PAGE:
Where Should I Plant My First Garden? – A Beginner’s Guide to Gardening

Where Should I Plant My Garden? (A Beginner's Guide to Gardening) from Vicki-Arnold.com

The next installment in our Beginner’s Guide to Gardening series is to answer the question “Where should I plant my first garden?

Now, I obviously do not know where each and every one of your live, that would be overwhelming…and a bit creepy. So I can’t give you exact instructions, but I can tell you what to look for when planning where to put your garden.

What a Garden Needs

Gardens need good soil, fresh water, and lots of sunshine. Let’s look at these a little more closely.

Good Soil

Soil is what will feed your plants. The roots of the plants absorb the nutrients and water in the soil. If your soil has no nutrients, your plants will struggle. Good, nutrient-dense soil is darker in color and is kind of “fluffy,” meaning it isn’t compacted like cement. You can improve your soil by adding in compost, aged manure, and/or trace minerals (like kelp). Avoid chemical fertilizers.

You do not want to plant your garden in an area where you have standing water, that is an indicator that the soil does not drain well there. Soil that is compacted and does not drain well can be amended by working in sand and compost, if there are no better options.

Fresh Water

Plants need water or they shrivel up and die. It’s that simple. The best water for your garden is the stuff that falls from the sky. When that is sparse, you need to get water to your plants. Water is heavy, so keep in mind you don’t want to be hauling buckets of water long distances in the case of a drought.


Plants need sunshine for a sweet little process called photosynthesis. It’s how they create the fuel they need to grow fruits and vegetables. Most garden plants need 6-8 hours of sunshine each day. So put your garden in the sunniest spot of your yard.

Types of Gardens

Not all gardens are grown in the ground. There are many types of containers that you can grow your garden in, too. Here’s a run-down of some options:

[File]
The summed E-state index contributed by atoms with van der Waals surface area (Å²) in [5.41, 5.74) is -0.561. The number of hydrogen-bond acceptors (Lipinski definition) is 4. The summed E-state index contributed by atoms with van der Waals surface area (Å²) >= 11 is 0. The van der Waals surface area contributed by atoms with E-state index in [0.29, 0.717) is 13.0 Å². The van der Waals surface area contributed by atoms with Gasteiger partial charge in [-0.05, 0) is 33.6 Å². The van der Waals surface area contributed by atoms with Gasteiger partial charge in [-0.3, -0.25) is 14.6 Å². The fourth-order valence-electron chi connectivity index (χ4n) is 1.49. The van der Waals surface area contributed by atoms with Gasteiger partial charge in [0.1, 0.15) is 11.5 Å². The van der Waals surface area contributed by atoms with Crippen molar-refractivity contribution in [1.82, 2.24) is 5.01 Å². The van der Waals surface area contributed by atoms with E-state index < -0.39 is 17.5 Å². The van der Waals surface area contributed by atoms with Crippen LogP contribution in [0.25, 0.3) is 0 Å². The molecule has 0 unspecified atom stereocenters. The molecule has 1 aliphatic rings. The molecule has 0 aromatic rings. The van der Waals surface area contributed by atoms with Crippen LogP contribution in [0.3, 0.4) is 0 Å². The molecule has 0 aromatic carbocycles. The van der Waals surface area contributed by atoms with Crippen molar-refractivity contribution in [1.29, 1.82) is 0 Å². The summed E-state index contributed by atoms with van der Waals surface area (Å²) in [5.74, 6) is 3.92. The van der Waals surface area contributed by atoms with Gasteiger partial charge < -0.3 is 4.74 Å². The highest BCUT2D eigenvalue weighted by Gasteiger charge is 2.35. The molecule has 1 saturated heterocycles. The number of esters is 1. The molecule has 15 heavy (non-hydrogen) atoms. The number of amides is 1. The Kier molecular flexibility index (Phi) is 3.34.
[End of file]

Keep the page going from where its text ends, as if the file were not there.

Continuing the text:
• Traditional in the ground garden. These can be planted anywhere you can dig the soil.
  • Raised bed gardens. If at all possible, I recommend this over a traditional garden. It makes it much easier to cultivate the soil, improve drainage, and keeps you from compacting the soil by walking around the plants.
  • Container gardens. This can be as elaborate or as simple as you want it to be. A windowsill herb garden in your kitchen is a container garden. A strawberry pot on your front porch is a container garden.
  • Vertical gardens. These are really a variation of a container garden. Instead of sitting on the floor, these gardens go up. Some hang planters on walls or even create a wall of plants.
  • Hydroponic gardens. Plants are grown in a special water solution instead of soil.

I Have No Proper Garden Space, Now What?

First, think outside the ground. Is there a windowsill that gets a lot of sunshine? You could grow some herbs and salad greens there. Try getting creative. Pinterest has lots of visual inspiration for different types of gardens, try browsing there and see what you can come up with.

If you truly have no proper space, then you will have to be more creative. Do you have a neighbor or relative nearby that would let you use some of their yard for a garden in exchange for some fresh veggies? Is there a community garden space available to you?

If you want to grow fresh vegetables, find a way to do it. You will love the rewards you will harvest.

Follow Vicki Arnold’s board Gardening & Homesteading on Pinterest.

Clip art from Collective Creation.

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